A high school in Aldersyde is a strategic move because it will free up much needed space for K-9 students through the renovation and reconfiguration of our existing Okotoks high school. FSD also welcomed the Aldersyde location because of the significant opportunities the site provides to students, due to its proximity to the Legacy Regional Field House.
With FSD facing significant crowding in Okotoks schools, coupled with future growth projections, we needed to take action to build a new school as quickly as possible, and Aldersyde site allows for that. Accordingly, in March 2015, when the Board reviewed its options, it decided on a school that could accommodate up to 1,800 students. The Board also decided to renovate the existing Okotoks high school to accommodate K-9 students and announced some re-alignments within existing schools to help alleviate crowding over the next few years.
“These decisions are short term solutions,” says Christine Pretty, Board Chair, FSD. “We still have the very real situation of growth facing us and the need to provide high quality learning environments for our students today and in the future.”
How the 32nd Street site came to the table
In late August 2015, the Town of Okotoks publicly announced 32nd Street as potential site for a high school. The Town advised FSD that it was in the process of purchasing the land, which is included in the current annexation proposal.
While there are a number of requirements that must be addressed before moving forward, the north Okotoks site would be a wonderful location for a high school, and FSD is very pleased the Town has acknowledged our need for school sites.
It is important for the public to understand that the Province will not fund a school until municipalities have fully completed the transfer of land to the school division and addressed zoning requirements. Also on the Province’s “Site Readiness” checklist are other requirements such as having power/water/sanitary services up to the property line, land available for parking and playgrounds, and more.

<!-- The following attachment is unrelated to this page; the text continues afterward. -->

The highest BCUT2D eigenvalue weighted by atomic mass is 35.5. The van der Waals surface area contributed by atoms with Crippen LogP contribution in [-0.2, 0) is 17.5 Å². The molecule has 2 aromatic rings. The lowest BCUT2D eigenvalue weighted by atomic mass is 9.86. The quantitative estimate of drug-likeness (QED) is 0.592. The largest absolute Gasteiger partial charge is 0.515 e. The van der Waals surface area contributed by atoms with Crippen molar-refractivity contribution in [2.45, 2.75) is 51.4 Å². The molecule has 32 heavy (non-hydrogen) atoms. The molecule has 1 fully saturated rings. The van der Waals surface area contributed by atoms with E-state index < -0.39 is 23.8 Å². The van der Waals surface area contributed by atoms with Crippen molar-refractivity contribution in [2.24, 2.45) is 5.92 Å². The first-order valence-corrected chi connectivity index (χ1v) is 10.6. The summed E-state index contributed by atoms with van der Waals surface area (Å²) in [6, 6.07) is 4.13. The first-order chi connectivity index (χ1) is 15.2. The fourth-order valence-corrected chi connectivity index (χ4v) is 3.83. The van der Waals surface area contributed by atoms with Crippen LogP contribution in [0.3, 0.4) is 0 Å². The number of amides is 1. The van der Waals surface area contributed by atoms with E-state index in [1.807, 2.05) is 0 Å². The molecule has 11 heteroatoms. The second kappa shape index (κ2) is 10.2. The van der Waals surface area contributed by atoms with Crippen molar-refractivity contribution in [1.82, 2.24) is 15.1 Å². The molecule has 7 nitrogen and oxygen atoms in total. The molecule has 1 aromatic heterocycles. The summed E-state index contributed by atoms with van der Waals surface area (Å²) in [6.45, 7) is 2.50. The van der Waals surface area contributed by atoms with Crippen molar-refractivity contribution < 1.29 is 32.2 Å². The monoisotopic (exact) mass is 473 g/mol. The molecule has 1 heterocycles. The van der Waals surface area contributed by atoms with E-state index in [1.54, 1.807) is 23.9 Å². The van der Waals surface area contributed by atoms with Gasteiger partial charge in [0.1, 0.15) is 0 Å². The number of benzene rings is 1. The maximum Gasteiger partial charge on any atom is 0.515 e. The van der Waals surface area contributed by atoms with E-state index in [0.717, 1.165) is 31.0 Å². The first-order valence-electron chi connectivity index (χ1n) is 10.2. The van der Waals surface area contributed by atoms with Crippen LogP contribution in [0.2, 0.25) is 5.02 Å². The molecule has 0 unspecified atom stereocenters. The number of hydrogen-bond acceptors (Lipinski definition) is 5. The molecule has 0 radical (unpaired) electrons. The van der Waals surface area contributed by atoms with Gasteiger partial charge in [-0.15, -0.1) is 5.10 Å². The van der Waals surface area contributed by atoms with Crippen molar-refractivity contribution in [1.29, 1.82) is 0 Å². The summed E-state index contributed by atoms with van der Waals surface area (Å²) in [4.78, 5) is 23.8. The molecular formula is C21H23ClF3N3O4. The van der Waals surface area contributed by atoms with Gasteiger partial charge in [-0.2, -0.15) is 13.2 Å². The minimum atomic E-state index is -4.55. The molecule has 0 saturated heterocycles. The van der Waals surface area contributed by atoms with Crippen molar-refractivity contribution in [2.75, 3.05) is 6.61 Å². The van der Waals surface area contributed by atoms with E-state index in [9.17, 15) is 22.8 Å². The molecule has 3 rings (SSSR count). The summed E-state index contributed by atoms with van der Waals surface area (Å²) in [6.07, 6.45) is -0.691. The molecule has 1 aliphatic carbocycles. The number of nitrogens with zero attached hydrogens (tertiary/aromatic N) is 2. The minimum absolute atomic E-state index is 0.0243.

“The Town has indicated to us that it is working on meeting these requirements for the new high school site. As soon as these items are addressed, we will be able to move forward in securing provincial funding,” explains Superintendent Bailey. “The Province has already indicated to us that Okotoks is a high priority because of growth, and it is anxious to see additional schools in the community. We are confident that as soon as the site requirements are addressed by the Town, we would quickly gain provincial funding approval.”
Adjusting FSD’s Capital Plan
Based on commitments from the Town of Okotoks to ready the site on 32nd street for a school, on September 16, 2015, FSD’s Board made the decision to revise its original plan to build a 1,800 student school at Aldersyde. Presented with this new opportunity, the Board will now build two high schools, each with a 900 student capacity. One will be built in Aldersyde adjacent to the Legacy Regional Field House, and the other on 32nd street on the north side of Okotoks. The board’s existing plan to renovate the Foothills Composite High School/Alberta High School of Fine Arts to serve K-9 remains in place.
FSD has retained Gibbs Gage Architects to design the new Aldersyde high school. FSD is pleased to work with such a highly regarded firm, whose work includes the new SAIT building. FSD expects construction will begin in the spring of 2016.
Assuming the Town is able to fulfill its commitments with respect to the 32nd St. site, construction could begin as early as spring 2017.
FSD is eager to collaborate with the Town of Okotoks not only on this high school project, but also on the creation of a long term plan that will ensure future school sites are available to accommodate anticipated population growth.
“Growth is a challenge and opportunity that we can best address as we work together. As we expressed to the Town, our desire is to work together, and we hope they will honour their commitment to be collaborative working partners in the best interest of the students of Okotoks,” says Board Chair, Christine Pretty.
Questions or Comments: Please contact us at FSDInformation@fsd38.ab.ca